It can be seen in figure 5 and figure 6 that shear force and bending moment will increase as the load is closer to the cut section of the beam. The increase in L1 resulted in a steeper line in figure 5 and 6 as compared to those with the same load but shorter L1. As load moved closer to the cut section, it is farther from the support. And based on the equation:

SFx-x=W×L1LSFx-x?L1Hence, shear force is directly proportional to the distance of the load taken from the left support. Therefore, the farther the load is from the left support, the greater will the shear force be. And since bending moment is the product of shear force and length of the opposite side support to the cut section, bending moment increases as shear force increases (BMx-x?SFx-x) if L2 is constant.

Next, the horizontal load cell is used to measure the bending moment only. Therefore, changing the location of the horizontal load cell will only affect the bending moment measurements. In the experiment, positive bending moment is induced when the load is added, but the results obtained from the load cell provide a negative sign in front of each measurement. This is because, the beam experienced a tensile force. If the horizontal load cell is located at 200mm from the top of the beam instead of bottom, the load cell bending moment reading will have opposite sign, which is positive.

For this experiment, there are a few assumptions that need to be made. Firstly, the weight of the beam and the weight of the load hanger should be neglected. Hence, in calculation, the weight is not taken into account and during the experiment tare button is press after hanging the load hanger. Another assumption is that, the load cell is able to measure the shear force and bending moment completely and the load is not slanted, which provide a complete load distribution. On the other hand, since bending moment is induced when the beam is bent, the beam is assumed to be horizontal when the tare button on the bending moment indicator is pressed. Lastly, the shear force and bending moment is assumed to be the same regardless of the type of material of the beam.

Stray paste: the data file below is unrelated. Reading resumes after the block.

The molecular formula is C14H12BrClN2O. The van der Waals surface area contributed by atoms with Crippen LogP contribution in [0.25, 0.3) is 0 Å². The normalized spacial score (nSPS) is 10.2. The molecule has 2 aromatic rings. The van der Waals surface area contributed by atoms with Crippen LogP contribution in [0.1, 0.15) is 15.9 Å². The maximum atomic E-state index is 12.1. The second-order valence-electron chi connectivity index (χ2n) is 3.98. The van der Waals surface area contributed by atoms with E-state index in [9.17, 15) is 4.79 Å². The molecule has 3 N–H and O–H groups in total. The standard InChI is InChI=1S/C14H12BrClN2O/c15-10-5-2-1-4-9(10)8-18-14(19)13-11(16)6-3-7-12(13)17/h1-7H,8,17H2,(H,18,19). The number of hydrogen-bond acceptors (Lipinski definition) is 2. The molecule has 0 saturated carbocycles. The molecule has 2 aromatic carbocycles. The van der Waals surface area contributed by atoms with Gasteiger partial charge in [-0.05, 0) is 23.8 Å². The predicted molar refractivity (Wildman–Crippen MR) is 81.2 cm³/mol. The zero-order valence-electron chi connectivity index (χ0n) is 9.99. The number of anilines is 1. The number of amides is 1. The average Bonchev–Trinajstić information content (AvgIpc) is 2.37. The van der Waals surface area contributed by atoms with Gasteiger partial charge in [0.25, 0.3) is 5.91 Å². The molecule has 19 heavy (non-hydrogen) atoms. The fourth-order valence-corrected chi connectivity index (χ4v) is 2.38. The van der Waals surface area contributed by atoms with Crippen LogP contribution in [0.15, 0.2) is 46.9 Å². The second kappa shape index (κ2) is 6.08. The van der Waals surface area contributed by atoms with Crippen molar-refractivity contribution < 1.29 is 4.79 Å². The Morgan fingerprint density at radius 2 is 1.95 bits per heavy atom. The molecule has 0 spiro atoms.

Conclusion:

In conclusion, since the percentage error of shear force for most cases (case 1 to 6) are acceptable, with the highest error of 3.52%, the shear force measured at a cut section can be conclude to be equal to the algebraic sum of the forces acting to the left or right of the section. However, throughout this experiment there exist a high percent of error for bending moment. The highest percent of error is 37.5% for bending moment. These errors can be caused by many factors such as hysteresis error, non-uniform load distribution (load slanting), restraint caused by the load cells, and may be due to the imperfect tightness of the nut connecting the load cell to the beam. Therefore, more measures need to be taken to ensure the accuracy of the experiment. For, the measurement of the bending moment, if the location of the horizontal load cell is changed from the top to the beam the value measured will be positive due to the compressive force experience by the beam.

Reference

Beer, F ; Johnston, R ; DeWolf, J ; Mazurek, D. 2015. Mechanics of materials. New York: McGraw-Hill Education.

Civil Engineer. 2006. Bending moment at a section of beam. Viewed on 20 June 2017. Available from: ;http://civilengineer.webinfolist.com/mech/bm.htm;.

Applied measurement LTD: Aldermasten. 2004. What are hysteresis errors? Viewed on 21 June 2017. Available from: ;http://www.appmeas.co.uk/technical-notes/what-are-hysteresis-errors.html;.